Beyond Buildings

 

Stim and Dross: Lars Lerup on Sprawl

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Alphabet City. Courtesy: Lars Lerup

 

Two decades ago, Lars Lerup was “hijacked by the vastness of the suburban dream.” Having moved to Houston to be dean of the Rice University School of Architecture, the Swede found himself in a landscape he could barely comprehend. Now retired, Lerup has left us a wonderful, tentative, and evocative attempt in One Million Acres & No Zoning (London: Architectural Association, 2011) to understand sprawl from one of its epicenters, or rather places of continual escape. For, as he puts it:

 

“Houston suburbia shifts directly to the house in the garden leaving all other accoutrements behind. An escape from confinements more abstract than those of the traditional city–cultural history, family, inherited destinies—may have encouraged the process. Houston is never a destination but always a point of departure, the exhilarating beginning for a steady flow of newcomers. It seems perfectly reasonable to find the space program located here—a launch pad for the last frontier.”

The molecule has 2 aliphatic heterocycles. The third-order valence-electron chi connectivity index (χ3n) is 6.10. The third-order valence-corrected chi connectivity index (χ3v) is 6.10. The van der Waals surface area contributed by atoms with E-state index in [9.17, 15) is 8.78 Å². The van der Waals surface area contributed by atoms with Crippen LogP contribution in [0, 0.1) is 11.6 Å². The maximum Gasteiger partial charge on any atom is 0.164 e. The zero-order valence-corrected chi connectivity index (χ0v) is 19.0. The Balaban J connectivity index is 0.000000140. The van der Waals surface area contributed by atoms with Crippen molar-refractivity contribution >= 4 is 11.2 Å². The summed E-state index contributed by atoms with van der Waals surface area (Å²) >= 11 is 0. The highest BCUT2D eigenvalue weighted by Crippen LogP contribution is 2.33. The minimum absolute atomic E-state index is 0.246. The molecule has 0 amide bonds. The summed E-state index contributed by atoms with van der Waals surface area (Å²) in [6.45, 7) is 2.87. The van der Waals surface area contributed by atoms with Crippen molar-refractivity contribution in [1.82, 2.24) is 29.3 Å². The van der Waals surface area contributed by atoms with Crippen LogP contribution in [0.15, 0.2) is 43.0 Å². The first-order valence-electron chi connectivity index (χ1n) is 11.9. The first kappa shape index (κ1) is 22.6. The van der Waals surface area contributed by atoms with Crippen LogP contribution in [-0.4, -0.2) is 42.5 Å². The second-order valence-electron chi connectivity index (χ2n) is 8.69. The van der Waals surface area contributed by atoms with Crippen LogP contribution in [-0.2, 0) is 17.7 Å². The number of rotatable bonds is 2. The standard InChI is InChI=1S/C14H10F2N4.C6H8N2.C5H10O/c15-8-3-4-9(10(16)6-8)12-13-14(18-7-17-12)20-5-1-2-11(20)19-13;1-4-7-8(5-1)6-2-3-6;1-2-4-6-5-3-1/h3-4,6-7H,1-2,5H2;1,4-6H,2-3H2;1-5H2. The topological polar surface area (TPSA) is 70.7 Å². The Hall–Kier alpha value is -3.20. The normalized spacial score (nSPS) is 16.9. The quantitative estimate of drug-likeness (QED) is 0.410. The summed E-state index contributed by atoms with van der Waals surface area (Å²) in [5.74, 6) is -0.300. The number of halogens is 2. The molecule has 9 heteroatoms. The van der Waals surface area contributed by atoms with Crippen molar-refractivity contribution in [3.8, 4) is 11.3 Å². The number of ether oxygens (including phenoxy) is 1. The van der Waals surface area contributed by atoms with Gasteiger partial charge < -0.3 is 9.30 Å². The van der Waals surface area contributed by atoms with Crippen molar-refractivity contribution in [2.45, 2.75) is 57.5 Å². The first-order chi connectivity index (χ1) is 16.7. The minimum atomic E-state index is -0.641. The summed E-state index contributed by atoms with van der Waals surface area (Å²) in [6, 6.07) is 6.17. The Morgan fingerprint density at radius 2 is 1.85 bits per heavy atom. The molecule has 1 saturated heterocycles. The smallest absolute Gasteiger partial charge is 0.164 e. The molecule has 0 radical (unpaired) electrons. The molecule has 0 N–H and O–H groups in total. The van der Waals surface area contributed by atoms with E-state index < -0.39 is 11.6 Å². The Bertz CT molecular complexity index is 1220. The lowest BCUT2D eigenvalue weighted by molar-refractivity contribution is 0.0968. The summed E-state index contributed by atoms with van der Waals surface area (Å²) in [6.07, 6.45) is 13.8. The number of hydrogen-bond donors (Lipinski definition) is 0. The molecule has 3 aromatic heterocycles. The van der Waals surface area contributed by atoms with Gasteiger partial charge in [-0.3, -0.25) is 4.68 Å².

Double Space; Megashapes. Courtesy: Lars Lerup

 

The conurbation exists, he goes on to point out, in One Million Acres, at the intersection of the pursuit of our Manifest Destiny, which leads us always on to the next thing and place, and the dream of the City on the Hill, the good place to live according to a set of values and beliefs we seek to share. This creates the particular logic of sprawl. It is not the result of a conspiracy, though the availability of cheap gas and subsidies for infrastructure such as roads obviously made its particular forms possible.


Utopia. Courtesy: Lars Lerup

 

What remains in the world of sprawl is not the traditional notion of the city, but a particular place that continues to have a particular geography, character and, as Lerup points out, even smell. He waxes lyrical about the “zoohemic canopy” of Houston’s trees and the hidden world of its bayous. Human beings layer a seeming chaos of cul-de-sacs on top of this ground, but Lerup sees a logic: the “fieldroom” of sprawl, the leftover spaces that are the result of leap-frogging development, and the particular and staccato spatial and temporal rhythms of sprawl.